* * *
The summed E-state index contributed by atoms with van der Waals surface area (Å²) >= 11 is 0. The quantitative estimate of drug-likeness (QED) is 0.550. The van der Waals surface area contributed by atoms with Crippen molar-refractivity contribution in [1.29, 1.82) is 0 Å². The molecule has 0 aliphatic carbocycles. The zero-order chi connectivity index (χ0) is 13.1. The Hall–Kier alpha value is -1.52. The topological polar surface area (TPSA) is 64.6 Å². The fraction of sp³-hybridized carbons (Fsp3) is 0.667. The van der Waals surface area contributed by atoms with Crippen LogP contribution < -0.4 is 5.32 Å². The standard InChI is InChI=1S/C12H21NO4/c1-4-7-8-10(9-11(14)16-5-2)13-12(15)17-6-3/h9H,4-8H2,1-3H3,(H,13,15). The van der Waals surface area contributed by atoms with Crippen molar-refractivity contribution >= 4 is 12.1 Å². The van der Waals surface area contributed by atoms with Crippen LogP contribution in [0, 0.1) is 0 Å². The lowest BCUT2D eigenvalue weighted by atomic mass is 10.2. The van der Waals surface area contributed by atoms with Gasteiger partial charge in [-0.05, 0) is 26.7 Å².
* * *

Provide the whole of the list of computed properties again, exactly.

The summed E-state index contributed by atoms with van der Waals surface area (Å²) >= 11 is 0. The quantitative estimate of drug-likeness (QED) is 0.550. The van der Waals surface area contributed by atoms with Crippen molar-refractivity contribution in [1.29, 1.82) is 0 Å². The molecule has 0 aliphatic carbocycles. The zero-order chi connectivity index (χ0) is 13.1. The Hall–Kier alpha value is -1.52. The topological polar surface area (TPSA) is 64.6 Å². The fraction of sp³-hybridized carbons (Fsp3) is 0.667. The van der Waals surface area contributed by atoms with Crippen LogP contribution < -0.4 is 5.32 Å². The standard InChI is InChI=1S/C12H21NO4/c1-4-7-8-10(9-11(14)16-5-2)13-12(15)17-6-3/h9H,4-8H2,1-3H3,(H,13,15). The van der Waals surface area contributed by atoms with Crippen molar-refractivity contribution >= 4 is 12.1 Å². The van der Waals surface area contributed by atoms with Crippen LogP contribution in [0, 0.1) is 0 Å². The lowest BCUT2D eigenvalue weighted by atomic mass is 10.2. The van der Waals surface area contributed by atoms with Gasteiger partial charge in [-0.05, 0) is 26.7 Å².